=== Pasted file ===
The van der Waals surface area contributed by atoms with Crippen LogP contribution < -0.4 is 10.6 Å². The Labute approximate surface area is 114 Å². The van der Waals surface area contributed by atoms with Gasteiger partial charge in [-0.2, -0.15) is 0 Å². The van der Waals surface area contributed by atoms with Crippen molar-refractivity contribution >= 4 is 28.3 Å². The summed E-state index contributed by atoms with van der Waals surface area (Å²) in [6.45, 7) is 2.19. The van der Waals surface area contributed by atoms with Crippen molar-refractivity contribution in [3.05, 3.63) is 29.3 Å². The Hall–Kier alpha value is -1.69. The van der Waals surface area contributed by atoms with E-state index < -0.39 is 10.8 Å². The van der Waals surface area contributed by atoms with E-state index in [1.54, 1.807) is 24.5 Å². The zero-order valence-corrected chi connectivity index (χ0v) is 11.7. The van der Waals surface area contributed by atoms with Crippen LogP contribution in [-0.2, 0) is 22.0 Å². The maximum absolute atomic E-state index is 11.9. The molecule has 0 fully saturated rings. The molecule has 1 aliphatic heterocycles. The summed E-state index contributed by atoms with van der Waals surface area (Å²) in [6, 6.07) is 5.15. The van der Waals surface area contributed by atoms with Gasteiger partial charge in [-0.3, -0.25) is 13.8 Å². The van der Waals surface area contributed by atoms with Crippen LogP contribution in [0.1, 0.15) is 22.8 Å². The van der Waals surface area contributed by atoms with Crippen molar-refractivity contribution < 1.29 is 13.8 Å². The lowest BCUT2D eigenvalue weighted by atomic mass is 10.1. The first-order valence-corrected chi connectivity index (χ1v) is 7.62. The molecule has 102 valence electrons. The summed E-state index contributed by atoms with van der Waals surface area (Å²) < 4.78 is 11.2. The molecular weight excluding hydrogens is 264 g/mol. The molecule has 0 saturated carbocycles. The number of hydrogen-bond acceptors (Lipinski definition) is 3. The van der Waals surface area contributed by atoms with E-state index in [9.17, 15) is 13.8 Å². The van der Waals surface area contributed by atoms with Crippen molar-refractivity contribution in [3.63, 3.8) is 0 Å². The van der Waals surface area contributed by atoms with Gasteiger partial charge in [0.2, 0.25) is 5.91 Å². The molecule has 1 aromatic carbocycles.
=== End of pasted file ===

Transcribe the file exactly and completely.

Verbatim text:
The van der Waals surface area contributed by atoms with Crippen LogP contribution < -0.4 is 10.6 Å². The Labute approximate surface area is 114 Å². The van der Waals surface area contributed by atoms with Gasteiger partial charge in [-0.2, -0.15) is 0 Å². The van der Waals surface area contributed by atoms with Crippen molar-refractivity contribution >= 4 is 28.3 Å². The summed E-state index contributed by atoms with van der Waals surface area (Å²) in [6.45, 7) is 2.19. The van der Waals surface area contributed by atoms with Crippen molar-refractivity contribution in [3.05, 3.63) is 29.3 Å². The Hall–Kier alpha value is -1.69. The van der Waals surface area contributed by atoms with E-state index < -0.39 is 10.8 Å². The van der Waals surface area contributed by atoms with E-state index in [1.54, 1.807) is 24.5 Å². The zero-order valence-corrected chi connectivity index (χ0v) is 11.7. The van der Waals surface area contributed by atoms with Crippen LogP contribution in [-0.2, 0) is 22.0 Å². The maximum absolute atomic E-state index is 11.9. The molecule has 0 fully saturated rings. The molecule has 1 aliphatic heterocycles. The summed E-state index contributed by atoms with van der Waals surface area (Å²) in [6, 6.07) is 5.15. The van der Waals surface area contributed by atoms with Gasteiger partial charge in [-0.3, -0.25) is 13.8 Å². The van der Waals surface area contributed by atoms with Crippen LogP contribution in [0.1, 0.15) is 22.8 Å². The van der Waals surface area contributed by atoms with Crippen molar-refractivity contribution < 1.29 is 13.8 Å². The lowest BCUT2D eigenvalue weighted by atomic mass is 10.1. The first-order valence-corrected chi connectivity index (χ1v) is 7.62. The molecule has 102 valence electrons. The summed E-state index contributed by atoms with van der Waals surface area (Å²) < 4.78 is 11.2. The molecular weight excluding hydrogens is 264 g/mol. The molecule has 0 saturated carbocycles. The number of hydrogen-bond acceptors (Lipinski definition) is 3. The van der Waals surface area contributed by atoms with E-state index in [9.17, 15) is 13.8 Å². The van der Waals surface area contributed by atoms with Crippen molar-refractivity contribution in [3.63, 3.8) is 0 Å². The van der Waals surface area contributed by atoms with Gasteiger partial charge in [0.2, 0.25) is 5.91 Å². The molecule has 1 aromatic carbocycles.